Pitch deck: How Amazon is coaching agencies to craft sellers’ Prime Day strategies
Prime Day is a big sales day for Amazon. While the company doesn’t disclose exact revenue figures, the e-commerce giant said that Prime Day sales last year were higher than the last Black Friday and Cyber Monday combined.
But Amazon’s goal on Prime Day isn’t just to get people to buy more physical product. It’s also to encourage more people to buy Amazon Prime memberships, and to get the companies that sell on Amazon to spend more on advertising.
That’s because e-commerce is no longer the singular driver of Amazon’s business. According to Andrew Lipsman, e-commerce analyst at eMarketer, Amazon’s new “flywheel” consists of three parts. There’s commerce, which includes the sales of both physical product and Prime memberships, media offerings like Twitch and Prime Video, and advertising. In a pitch deck Amazon recently sent out to agencies, the e-commerce giant described the best ways to approach its annual promotions day — and pointed to its growing suite of media offerings.
“Prime Day specifically serves as an extra spin at the flywheel every year — a new chance to boost momentum for all of those pieces,” said Lipsman
And that’s evident from the way that the company encourages Amazon agencies to prepare for Prime Day. In the presentation obtained by Modern Retail, Amazon says that for best results, agencies should adjust their client’s budgets at least 200% higher than their daily advertising spend to prepare for Prime Day. And, that they should start advertising their Prime Day deals two to three weeks out.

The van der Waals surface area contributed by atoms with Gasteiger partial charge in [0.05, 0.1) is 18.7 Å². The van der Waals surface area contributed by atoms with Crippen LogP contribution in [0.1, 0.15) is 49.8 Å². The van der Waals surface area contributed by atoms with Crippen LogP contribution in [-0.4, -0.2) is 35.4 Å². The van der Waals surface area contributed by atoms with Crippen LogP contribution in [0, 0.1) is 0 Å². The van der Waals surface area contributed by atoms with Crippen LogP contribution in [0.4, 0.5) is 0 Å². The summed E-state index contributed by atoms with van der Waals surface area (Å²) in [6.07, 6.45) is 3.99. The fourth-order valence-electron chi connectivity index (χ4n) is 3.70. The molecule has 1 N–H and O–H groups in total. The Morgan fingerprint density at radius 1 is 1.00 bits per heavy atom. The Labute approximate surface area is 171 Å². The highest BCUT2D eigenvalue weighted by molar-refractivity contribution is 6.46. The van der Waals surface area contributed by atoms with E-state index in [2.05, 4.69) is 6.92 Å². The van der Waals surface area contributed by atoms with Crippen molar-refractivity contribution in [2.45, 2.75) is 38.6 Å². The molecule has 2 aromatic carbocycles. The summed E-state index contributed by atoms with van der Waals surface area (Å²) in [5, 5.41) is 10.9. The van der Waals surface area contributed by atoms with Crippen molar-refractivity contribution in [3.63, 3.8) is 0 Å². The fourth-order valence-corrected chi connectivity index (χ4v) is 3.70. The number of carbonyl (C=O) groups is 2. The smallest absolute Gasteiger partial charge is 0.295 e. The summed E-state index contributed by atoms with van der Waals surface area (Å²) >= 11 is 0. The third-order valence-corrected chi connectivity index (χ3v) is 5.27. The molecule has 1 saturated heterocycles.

That’s a lot for smaller Amazon sellers to spend on advertising. So Amazon tries to emphasize the “halo effects” of Prime Day. That it leads to an uptick in brand awareness and first-time customers. Amazon points to the fact that there was a 141% increase in category paid search impressions two weeks after Prime Day last year as evidence that users continue to shop a lot even after the two-day sale is over. Still, that’s not enough of a trade-off for some brands, when combined with the fact that Prime members will likely be expecting them to offer steep discounts on Prime Day.
Also in this year’s presentation, Amazon encourages brands to try out some of its newer advertising units — specifically, sponsored display ads, as well as getting a sponsored slot in its “Amazon Live” QVC-like livestreaming shopping feature.
For years, Amazon’s most popular advertising product has been its paid search advertising formats that target users who search for a specific term, like “natural deodorant.” But as Digiday has previously reported, Amazon has tried to improve discoverability of new brands on the platform through changes like adding a button that allows companies to follow specific brands they see through Amazon Live, as well as testing new ways to drive shoppers to brand pages, rather than product listings.
“Amazon has always been good at the bottom of the funnel, and not so much at the top of the funnel,” said Lipsman.
Amazon declined to provide a comment for this story. Read on to see the rest of the Prime Day presentation to agencies: